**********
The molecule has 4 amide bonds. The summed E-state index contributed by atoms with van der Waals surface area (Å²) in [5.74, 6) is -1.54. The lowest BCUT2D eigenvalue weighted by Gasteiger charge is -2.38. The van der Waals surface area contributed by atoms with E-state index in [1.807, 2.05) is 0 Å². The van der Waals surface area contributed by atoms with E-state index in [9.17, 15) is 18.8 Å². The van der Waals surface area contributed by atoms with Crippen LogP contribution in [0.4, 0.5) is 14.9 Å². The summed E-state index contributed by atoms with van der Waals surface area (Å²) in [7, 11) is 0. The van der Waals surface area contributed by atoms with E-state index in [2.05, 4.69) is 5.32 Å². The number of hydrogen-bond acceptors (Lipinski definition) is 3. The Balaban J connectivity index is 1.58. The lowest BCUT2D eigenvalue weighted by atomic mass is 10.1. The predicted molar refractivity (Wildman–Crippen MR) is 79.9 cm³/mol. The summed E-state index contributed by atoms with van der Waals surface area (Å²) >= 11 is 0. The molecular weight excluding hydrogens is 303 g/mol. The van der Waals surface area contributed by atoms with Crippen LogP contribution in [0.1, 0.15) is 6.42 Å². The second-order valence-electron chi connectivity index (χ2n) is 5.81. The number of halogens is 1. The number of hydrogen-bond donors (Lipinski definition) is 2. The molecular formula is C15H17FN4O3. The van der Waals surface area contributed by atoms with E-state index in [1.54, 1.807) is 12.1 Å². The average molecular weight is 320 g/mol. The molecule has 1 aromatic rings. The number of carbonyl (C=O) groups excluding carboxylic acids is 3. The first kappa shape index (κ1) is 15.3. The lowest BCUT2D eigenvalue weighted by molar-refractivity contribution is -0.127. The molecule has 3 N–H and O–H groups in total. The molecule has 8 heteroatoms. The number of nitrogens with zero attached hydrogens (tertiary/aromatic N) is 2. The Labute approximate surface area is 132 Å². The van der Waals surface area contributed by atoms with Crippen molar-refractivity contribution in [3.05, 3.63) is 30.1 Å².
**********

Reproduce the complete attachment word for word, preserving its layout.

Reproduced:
The molecule has 4 amide bonds. The summed E-state index contributed by atoms with van der Waals surface area (Å²) in [5.74, 6) is -1.54. The lowest BCUT2D eigenvalue weighted by Gasteiger charge is -2.38. The van der Waals surface area contributed by atoms with E-state index in [1.807, 2.05) is 0 Å². The van der Waals surface area contributed by atoms with E-state index in [9.17, 15) is 18.8 Å². The van der Waals surface area contributed by atoms with Crippen LogP contribution in [0.4, 0.5) is 14.9 Å². The summed E-state index contributed by atoms with van der Waals surface area (Å²) in [7, 11) is 0. The van der Waals surface area contributed by atoms with E-state index in [2.05, 4.69) is 5.32 Å². The number of hydrogen-bond acceptors (Lipinski definition) is 3. The Balaban J connectivity index is 1.58. The lowest BCUT2D eigenvalue weighted by atomic mass is 10.1. The predicted molar refractivity (Wildman–Crippen MR) is 79.9 cm³/mol. The summed E-state index contributed by atoms with van der Waals surface area (Å²) >= 11 is 0. The molecular weight excluding hydrogens is 303 g/mol. The van der Waals surface area contributed by atoms with Crippen LogP contribution in [0.1, 0.15) is 6.42 Å². The second-order valence-electron chi connectivity index (χ2n) is 5.81. The number of halogens is 1. The number of hydrogen-bond donors (Lipinski definition) is 2. The molecular formula is C15H17FN4O3. The van der Waals surface area contributed by atoms with E-state index in [1.54, 1.807) is 12.1 Å². The average molecular weight is 320 g/mol. The molecule has 1 aromatic rings. The number of carbonyl (C=O) groups excluding carboxylic acids is 3. The first kappa shape index (κ1) is 15.3. The lowest BCUT2D eigenvalue weighted by molar-refractivity contribution is -0.127. The molecule has 3 N–H and O–H groups in total. The molecule has 8 heteroatoms. The number of nitrogens with zero attached hydrogens (tertiary/aromatic N) is 2. The Labute approximate surface area is 132 Å². The van der Waals surface area contributed by atoms with Crippen molar-refractivity contribution in [3.05, 3.63) is 30.1 Å².